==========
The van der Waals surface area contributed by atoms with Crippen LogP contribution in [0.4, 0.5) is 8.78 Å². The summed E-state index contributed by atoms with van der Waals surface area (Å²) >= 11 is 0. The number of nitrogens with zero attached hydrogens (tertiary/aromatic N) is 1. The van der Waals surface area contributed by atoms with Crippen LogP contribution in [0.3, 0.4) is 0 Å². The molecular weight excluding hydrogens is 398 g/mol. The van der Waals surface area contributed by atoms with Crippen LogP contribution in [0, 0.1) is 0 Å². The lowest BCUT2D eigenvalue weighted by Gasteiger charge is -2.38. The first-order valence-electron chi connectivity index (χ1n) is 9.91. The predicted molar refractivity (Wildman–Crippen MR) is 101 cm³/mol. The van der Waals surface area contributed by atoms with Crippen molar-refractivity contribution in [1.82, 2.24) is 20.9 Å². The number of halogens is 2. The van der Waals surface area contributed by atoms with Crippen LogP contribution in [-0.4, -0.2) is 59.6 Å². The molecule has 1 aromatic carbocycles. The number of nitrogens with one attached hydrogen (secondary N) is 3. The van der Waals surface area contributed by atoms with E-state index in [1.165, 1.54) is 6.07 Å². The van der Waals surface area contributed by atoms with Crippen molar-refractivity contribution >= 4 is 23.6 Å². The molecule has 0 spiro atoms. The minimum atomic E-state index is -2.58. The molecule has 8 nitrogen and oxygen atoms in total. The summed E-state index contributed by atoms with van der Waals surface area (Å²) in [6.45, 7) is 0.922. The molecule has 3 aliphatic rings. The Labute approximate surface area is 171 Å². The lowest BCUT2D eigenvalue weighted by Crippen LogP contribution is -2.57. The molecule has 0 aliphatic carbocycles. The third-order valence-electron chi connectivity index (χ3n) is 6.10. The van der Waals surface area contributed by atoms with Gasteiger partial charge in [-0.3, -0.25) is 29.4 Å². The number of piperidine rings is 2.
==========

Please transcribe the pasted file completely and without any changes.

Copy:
The van der Waals surface area contributed by atoms with Crippen LogP contribution in [0.4, 0.5) is 8.78 Å². The summed E-state index contributed by atoms with van der Waals surface area (Å²) >= 11 is 0. The number of nitrogens with zero attached hydrogens (tertiary/aromatic N) is 1. The van der Waals surface area contributed by atoms with Crippen LogP contribution in [0.3, 0.4) is 0 Å². The molecular weight excluding hydrogens is 398 g/mol. The van der Waals surface area contributed by atoms with Crippen LogP contribution in [0, 0.1) is 0 Å². The lowest BCUT2D eigenvalue weighted by Gasteiger charge is -2.38. The first-order valence-electron chi connectivity index (χ1n) is 9.91. The predicted molar refractivity (Wildman–Crippen MR) is 101 cm³/mol. The van der Waals surface area contributed by atoms with Crippen molar-refractivity contribution in [1.82, 2.24) is 20.9 Å². The number of halogens is 2. The van der Waals surface area contributed by atoms with Crippen LogP contribution in [-0.4, -0.2) is 59.6 Å². The molecule has 1 aromatic carbocycles. The number of nitrogens with one attached hydrogen (secondary N) is 3. The van der Waals surface area contributed by atoms with E-state index in [1.165, 1.54) is 6.07 Å². The van der Waals surface area contributed by atoms with Crippen molar-refractivity contribution >= 4 is 23.6 Å². The molecule has 0 spiro atoms. The minimum atomic E-state index is -2.58. The molecule has 8 nitrogen and oxygen atoms in total. The summed E-state index contributed by atoms with van der Waals surface area (Å²) in [6.45, 7) is 0.922. The molecule has 3 aliphatic rings. The Labute approximate surface area is 171 Å². The lowest BCUT2D eigenvalue weighted by Crippen LogP contribution is -2.57. The molecule has 0 aliphatic carbocycles. The third-order valence-electron chi connectivity index (χ3n) is 6.10. The van der Waals surface area contributed by atoms with Gasteiger partial charge in [-0.3, -0.25) is 29.4 Å². The number of piperidine rings is 2.